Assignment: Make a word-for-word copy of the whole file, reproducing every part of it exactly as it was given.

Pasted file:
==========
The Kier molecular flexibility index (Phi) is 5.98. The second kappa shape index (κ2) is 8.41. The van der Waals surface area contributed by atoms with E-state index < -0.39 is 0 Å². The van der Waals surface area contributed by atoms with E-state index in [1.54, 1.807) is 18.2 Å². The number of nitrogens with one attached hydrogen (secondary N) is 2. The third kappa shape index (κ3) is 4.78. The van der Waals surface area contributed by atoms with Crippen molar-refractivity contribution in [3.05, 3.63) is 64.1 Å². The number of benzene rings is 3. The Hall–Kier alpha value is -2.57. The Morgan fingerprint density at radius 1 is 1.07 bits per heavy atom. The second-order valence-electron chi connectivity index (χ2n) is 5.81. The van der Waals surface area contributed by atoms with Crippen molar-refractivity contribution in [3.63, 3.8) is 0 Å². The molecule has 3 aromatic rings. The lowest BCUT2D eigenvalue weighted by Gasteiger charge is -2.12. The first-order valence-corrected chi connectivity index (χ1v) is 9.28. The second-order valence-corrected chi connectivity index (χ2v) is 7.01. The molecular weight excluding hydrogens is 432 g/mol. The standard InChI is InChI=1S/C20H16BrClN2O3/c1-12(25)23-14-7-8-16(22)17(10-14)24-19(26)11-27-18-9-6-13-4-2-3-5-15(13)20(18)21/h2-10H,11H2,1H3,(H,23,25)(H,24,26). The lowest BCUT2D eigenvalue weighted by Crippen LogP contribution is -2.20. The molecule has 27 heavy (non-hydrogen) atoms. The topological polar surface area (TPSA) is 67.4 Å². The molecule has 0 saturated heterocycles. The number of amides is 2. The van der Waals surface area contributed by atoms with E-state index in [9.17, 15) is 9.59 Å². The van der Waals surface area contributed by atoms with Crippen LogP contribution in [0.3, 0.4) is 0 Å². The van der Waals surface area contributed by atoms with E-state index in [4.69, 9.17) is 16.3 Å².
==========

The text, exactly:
The Kier molecular flexibility index (Phi) is 5.98. The second kappa shape index (κ2) is 8.41. The van der Waals surface area contributed by atoms with E-state index < -0.39 is 0 Å². The van der Waals surface area contributed by atoms with E-state index in [1.54, 1.807) is 18.2 Å². The number of nitrogens with one attached hydrogen (secondary N) is 2. The third kappa shape index (κ3) is 4.78. The van der Waals surface area contributed by atoms with Crippen molar-refractivity contribution in [3.05, 3.63) is 64.1 Å². The number of benzene rings is 3. The Hall–Kier alpha value is -2.57. The Morgan fingerprint density at radius 1 is 1.07 bits per heavy atom. The second-order valence-electron chi connectivity index (χ2n) is 5.81. The van der Waals surface area contributed by atoms with Crippen molar-refractivity contribution in [3.63, 3.8) is 0 Å². The molecule has 3 aromatic rings. The lowest BCUT2D eigenvalue weighted by Gasteiger charge is -2.12. The first-order valence-corrected chi connectivity index (χ1v) is 9.28. The second-order valence-corrected chi connectivity index (χ2v) is 7.01. The molecular weight excluding hydrogens is 432 g/mol. The standard InChI is InChI=1S/C20H16BrClN2O3/c1-12(25)23-14-7-8-16(22)17(10-14)24-19(26)11-27-18-9-6-13-4-2-3-5-15(13)20(18)21/h2-10H,11H2,1H3,(H,23,25)(H,24,26). The lowest BCUT2D eigenvalue weighted by Crippen LogP contribution is -2.20. The molecule has 27 heavy (non-hydrogen) atoms. The topological polar surface area (TPSA) is 67.4 Å². The molecule has 0 saturated heterocycles. The number of amides is 2. The van der Waals surface area contributed by atoms with E-state index in [9.17, 15) is 9.59 Å². The van der Waals surface area contributed by atoms with Crippen LogP contribution in [0.3, 0.4) is 0 Å². The van der Waals surface area contributed by atoms with E-state index in [4.69, 9.17) is 16.3 Å².